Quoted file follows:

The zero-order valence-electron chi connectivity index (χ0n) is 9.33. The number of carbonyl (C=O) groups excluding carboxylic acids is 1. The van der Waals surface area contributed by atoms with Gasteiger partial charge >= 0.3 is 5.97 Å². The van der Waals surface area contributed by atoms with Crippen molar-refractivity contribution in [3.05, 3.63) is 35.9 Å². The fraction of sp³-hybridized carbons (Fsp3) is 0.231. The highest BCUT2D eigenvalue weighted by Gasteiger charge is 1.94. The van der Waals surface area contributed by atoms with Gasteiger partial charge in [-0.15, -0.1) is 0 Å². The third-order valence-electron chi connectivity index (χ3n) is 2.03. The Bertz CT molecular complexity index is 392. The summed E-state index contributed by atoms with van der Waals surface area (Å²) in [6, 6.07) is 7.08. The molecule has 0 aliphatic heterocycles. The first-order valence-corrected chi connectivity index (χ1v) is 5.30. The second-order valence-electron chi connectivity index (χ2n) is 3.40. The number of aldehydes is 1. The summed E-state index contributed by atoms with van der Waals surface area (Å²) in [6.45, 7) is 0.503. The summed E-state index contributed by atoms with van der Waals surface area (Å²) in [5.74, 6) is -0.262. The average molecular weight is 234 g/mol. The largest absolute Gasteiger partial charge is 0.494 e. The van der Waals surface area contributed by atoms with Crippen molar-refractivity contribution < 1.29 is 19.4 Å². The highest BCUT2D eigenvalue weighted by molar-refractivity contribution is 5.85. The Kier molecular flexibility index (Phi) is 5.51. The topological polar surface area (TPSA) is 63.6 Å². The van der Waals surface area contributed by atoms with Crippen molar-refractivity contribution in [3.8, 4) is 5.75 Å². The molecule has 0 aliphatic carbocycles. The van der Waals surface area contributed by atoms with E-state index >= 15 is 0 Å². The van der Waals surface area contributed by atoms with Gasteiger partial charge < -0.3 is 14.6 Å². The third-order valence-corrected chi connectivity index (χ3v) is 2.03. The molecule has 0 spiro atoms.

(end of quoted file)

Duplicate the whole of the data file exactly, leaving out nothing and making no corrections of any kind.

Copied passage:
The zero-order valence-electron chi connectivity index (χ0n) is 9.33. The number of carbonyl (C=O) groups excluding carboxylic acids is 1. The van der Waals surface area contributed by atoms with Gasteiger partial charge >= 0.3 is 5.97 Å². The van der Waals surface area contributed by atoms with Crippen molar-refractivity contribution in [3.05, 3.63) is 35.9 Å². The fraction of sp³-hybridized carbons (Fsp3) is 0.231. The highest BCUT2D eigenvalue weighted by Gasteiger charge is 1.94. The van der Waals surface area contributed by atoms with Gasteiger partial charge in [-0.15, -0.1) is 0 Å². The third-order valence-electron chi connectivity index (χ3n) is 2.03. The Bertz CT molecular complexity index is 392. The summed E-state index contributed by atoms with van der Waals surface area (Å²) in [6, 6.07) is 7.08. The molecule has 0 aliphatic heterocycles. The first-order valence-corrected chi connectivity index (χ1v) is 5.30. The second-order valence-electron chi connectivity index (χ2n) is 3.40. The number of aldehydes is 1. The summed E-state index contributed by atoms with van der Waals surface area (Å²) in [6.45, 7) is 0.503. The summed E-state index contributed by atoms with van der Waals surface area (Å²) in [5.74, 6) is -0.262. The average molecular weight is 234 g/mol. The largest absolute Gasteiger partial charge is 0.494 e. The van der Waals surface area contributed by atoms with Crippen molar-refractivity contribution < 1.29 is 19.4 Å². The highest BCUT2D eigenvalue weighted by molar-refractivity contribution is 5.85. The Kier molecular flexibility index (Phi) is 5.51. The topological polar surface area (TPSA) is 63.6 Å². The van der Waals surface area contributed by atoms with Crippen molar-refractivity contribution in [3.8, 4) is 5.75 Å². The molecule has 0 aliphatic carbocycles. The van der Waals surface area contributed by atoms with E-state index >= 15 is 0 Å². The van der Waals surface area contributed by atoms with Gasteiger partial charge < -0.3 is 14.6 Å². The third-order valence-corrected chi connectivity index (χ3v) is 2.03. The molecule has 0 spiro atoms.